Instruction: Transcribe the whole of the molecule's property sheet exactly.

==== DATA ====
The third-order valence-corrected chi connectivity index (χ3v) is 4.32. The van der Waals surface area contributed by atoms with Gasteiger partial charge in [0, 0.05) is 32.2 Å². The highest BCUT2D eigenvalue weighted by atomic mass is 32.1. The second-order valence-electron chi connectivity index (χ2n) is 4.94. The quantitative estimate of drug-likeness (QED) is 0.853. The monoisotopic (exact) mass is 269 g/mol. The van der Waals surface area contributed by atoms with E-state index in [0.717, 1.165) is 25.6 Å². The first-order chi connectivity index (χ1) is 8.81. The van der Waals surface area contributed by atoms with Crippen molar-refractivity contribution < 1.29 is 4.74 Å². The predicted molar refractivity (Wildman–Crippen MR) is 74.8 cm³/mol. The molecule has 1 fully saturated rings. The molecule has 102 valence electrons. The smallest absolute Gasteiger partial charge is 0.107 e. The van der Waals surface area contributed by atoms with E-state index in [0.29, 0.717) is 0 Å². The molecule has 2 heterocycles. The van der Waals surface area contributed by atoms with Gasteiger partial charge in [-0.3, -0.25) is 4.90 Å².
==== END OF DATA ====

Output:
The third-order valence-corrected chi connectivity index (χ3v) is 4.32. The van der Waals surface area contributed by atoms with Gasteiger partial charge in [0, 0.05) is 32.2 Å². The highest BCUT2D eigenvalue weighted by atomic mass is 32.1. The second-order valence-electron chi connectivity index (χ2n) is 4.94. The quantitative estimate of drug-likeness (QED) is 0.853. The monoisotopic (exact) mass is 269 g/mol. The van der Waals surface area contributed by atoms with E-state index in [0.717, 1.165) is 25.6 Å². The first-order chi connectivity index (χ1) is 8.81. The van der Waals surface area contributed by atoms with Crippen molar-refractivity contribution < 1.29 is 4.74 Å². The predicted molar refractivity (Wildman–Crippen MR) is 74.8 cm³/mol. The molecule has 1 fully saturated rings. The molecule has 102 valence electrons. The smallest absolute Gasteiger partial charge is 0.107 e. The van der Waals surface area contributed by atoms with E-state index in [0.29, 0.717) is 0 Å². The molecule has 2 heterocycles. The van der Waals surface area contributed by atoms with Gasteiger partial charge in [-0.3, -0.25) is 4.90 Å².